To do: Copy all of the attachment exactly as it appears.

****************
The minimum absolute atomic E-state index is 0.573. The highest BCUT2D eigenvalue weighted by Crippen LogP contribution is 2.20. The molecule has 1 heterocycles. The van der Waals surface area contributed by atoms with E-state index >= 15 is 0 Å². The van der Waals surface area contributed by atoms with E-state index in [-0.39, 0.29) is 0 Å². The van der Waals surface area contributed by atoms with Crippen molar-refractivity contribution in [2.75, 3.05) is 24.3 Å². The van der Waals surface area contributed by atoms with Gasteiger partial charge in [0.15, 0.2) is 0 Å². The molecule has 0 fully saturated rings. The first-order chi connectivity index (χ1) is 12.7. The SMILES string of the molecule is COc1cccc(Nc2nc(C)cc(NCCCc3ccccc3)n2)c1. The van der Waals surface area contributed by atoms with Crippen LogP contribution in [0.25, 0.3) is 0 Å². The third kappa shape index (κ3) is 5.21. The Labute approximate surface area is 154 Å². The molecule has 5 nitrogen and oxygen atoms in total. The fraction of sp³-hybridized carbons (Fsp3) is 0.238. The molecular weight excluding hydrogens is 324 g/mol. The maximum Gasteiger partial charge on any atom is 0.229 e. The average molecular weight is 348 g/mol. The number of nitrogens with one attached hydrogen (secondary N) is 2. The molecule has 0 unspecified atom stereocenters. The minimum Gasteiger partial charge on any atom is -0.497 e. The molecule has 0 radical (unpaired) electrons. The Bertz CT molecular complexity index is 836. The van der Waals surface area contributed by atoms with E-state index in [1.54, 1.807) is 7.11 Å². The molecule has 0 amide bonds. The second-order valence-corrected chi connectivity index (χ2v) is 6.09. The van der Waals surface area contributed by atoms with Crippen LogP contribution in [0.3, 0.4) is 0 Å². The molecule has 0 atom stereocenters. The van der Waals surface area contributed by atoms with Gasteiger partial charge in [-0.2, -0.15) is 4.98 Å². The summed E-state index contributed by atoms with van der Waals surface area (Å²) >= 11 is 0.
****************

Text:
The minimum absolute atomic E-state index is 0.573. The highest BCUT2D eigenvalue weighted by Crippen LogP contribution is 2.20. The molecule has 1 heterocycles. The van der Waals surface area contributed by atoms with E-state index >= 15 is 0 Å². The van der Waals surface area contributed by atoms with E-state index in [-0.39, 0.29) is 0 Å². The van der Waals surface area contributed by atoms with Crippen molar-refractivity contribution in [2.75, 3.05) is 24.3 Å². The van der Waals surface area contributed by atoms with Gasteiger partial charge in [0.15, 0.2) is 0 Å². The molecule has 0 fully saturated rings. The first-order chi connectivity index (χ1) is 12.7. The SMILES string of the molecule is COc1cccc(Nc2nc(C)cc(NCCCc3ccccc3)n2)c1. The van der Waals surface area contributed by atoms with Crippen LogP contribution in [0.25, 0.3) is 0 Å². The third kappa shape index (κ3) is 5.21. The Labute approximate surface area is 154 Å². The molecule has 5 nitrogen and oxygen atoms in total. The fraction of sp³-hybridized carbons (Fsp3) is 0.238. The molecular weight excluding hydrogens is 324 g/mol. The maximum Gasteiger partial charge on any atom is 0.229 e. The average molecular weight is 348 g/mol. The number of nitrogens with one attached hydrogen (secondary N) is 2. The molecule has 0 unspecified atom stereocenters. The minimum Gasteiger partial charge on any atom is -0.497 e. The molecule has 0 radical (unpaired) electrons. The Bertz CT molecular complexity index is 836. The van der Waals surface area contributed by atoms with E-state index in [1.54, 1.807) is 7.11 Å². The molecule has 0 amide bonds. The second-order valence-corrected chi connectivity index (χ2v) is 6.09. The van der Waals surface area contributed by atoms with Crippen LogP contribution in [0.3, 0.4) is 0 Å². The molecule has 0 atom stereocenters. The van der Waals surface area contributed by atoms with Gasteiger partial charge in [-0.2, -0.15) is 4.98 Å². The summed E-state index contributed by atoms with van der Waals surface area (Å²) >= 11 is 0.